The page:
M.Sc. Maura Renninger

Doctoral candidate

Hymenoptera

Contact

Tel.:
0711 / 8936-228
Fax:
0711 / 8936-100

Research profile

My research focuses on parasitoid Hymenoptera in the context of insect decline and ecosystem services. Parasitoid wasps develop on or inside a host, serve as natural biological control agents and therefore fulfill an essential ecosystem function. However, this insect group is under the radar of recent insect monitoring projects. The aim of my PhD project is to assess the phenology of parasitoids in the current monitoring project in order to create a baseline for future work. My interest lies in the ecology and occurrence of parasitoids in different landscapes.

Publications

2021

  • Dieckhoff, C., Wenz, S., Renninger, M., Reißig, A., Rauleder, H., Zebitz, C. P., ... & Zimmermann, O.  (2021). Add Germany to the List—Adventive Population of Trissolcus japonicus Ashmead) (Hymenoptera: Scelionidae) Emerges in Germany. Insects 12(5): 414.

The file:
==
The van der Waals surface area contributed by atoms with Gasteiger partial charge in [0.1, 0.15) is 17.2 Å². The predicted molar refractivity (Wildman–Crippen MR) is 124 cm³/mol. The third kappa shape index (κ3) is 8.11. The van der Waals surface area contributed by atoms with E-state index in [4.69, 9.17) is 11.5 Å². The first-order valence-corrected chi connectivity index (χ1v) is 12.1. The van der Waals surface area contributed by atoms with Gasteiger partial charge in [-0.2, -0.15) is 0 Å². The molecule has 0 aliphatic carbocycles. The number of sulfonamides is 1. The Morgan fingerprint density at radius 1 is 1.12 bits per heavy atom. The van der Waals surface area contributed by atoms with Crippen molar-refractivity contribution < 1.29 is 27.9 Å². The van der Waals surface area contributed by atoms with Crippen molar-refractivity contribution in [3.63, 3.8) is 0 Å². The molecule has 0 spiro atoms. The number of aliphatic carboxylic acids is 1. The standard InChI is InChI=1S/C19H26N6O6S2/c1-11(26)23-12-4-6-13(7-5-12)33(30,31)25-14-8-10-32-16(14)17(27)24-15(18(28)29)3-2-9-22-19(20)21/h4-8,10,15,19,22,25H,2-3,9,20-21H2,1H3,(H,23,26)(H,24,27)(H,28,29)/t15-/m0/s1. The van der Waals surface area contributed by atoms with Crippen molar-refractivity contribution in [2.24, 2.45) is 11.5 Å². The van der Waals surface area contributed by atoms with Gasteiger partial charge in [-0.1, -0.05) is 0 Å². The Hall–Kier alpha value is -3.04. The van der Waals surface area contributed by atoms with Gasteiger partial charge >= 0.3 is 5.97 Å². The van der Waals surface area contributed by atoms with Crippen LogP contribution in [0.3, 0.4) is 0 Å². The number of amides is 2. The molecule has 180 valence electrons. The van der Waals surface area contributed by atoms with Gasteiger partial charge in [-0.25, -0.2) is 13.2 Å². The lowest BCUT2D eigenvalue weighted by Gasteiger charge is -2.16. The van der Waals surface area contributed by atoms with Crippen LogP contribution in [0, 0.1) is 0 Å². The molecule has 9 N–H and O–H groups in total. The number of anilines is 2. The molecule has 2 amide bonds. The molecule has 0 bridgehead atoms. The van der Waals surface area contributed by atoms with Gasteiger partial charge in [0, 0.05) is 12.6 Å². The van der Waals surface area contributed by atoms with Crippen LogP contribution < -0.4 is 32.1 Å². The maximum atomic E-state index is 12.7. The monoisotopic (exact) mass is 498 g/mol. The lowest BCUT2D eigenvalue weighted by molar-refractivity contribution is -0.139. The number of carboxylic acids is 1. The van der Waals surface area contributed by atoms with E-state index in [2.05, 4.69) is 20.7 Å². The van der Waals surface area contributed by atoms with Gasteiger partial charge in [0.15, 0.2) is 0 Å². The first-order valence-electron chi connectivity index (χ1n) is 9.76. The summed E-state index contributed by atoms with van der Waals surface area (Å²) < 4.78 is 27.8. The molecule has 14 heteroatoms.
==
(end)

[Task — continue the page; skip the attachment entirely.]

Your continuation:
2020

Education

2020-present

  • Doctoral candidate at the State Museum of Natural History Stuttgart, Department of Entomology in cooperation with the University of Hohenheim, Institute of Biology, Zoology Department. Dissertation title: Ecosystem services and insect decline: The role of parasitoid Hymenoptera

2017-2020

  • Master of Science in Biology at University of Hohenheim; Major subject: Animal Ecology; Master’s thesis: Energetic limitations and torpor use in garden dormice and edible dormice

2016-2020

  • Temporary job in the Insect Diagnostic Laboratory at the Agricultural Research Centre (LTZ) Augustenberg, Karlsruhe

2014-2017

  • Bachelor of Science in Biology at University of Hohenheim; Major subject: Animal Ecology; Bachelor’s thesis: Effects of season and altitude on small mammal communities in the Black Forest National Park

Scholarships

  • Doctoral scholarship within Landesgraduiertenförderungsgesetz (LGFG) Baden-Württemberg since November 2020

Research stays

  • Research semester with laboratory and field work on the topic thermoregulation and ecology of small mammals at University of New England, Armidale, Australia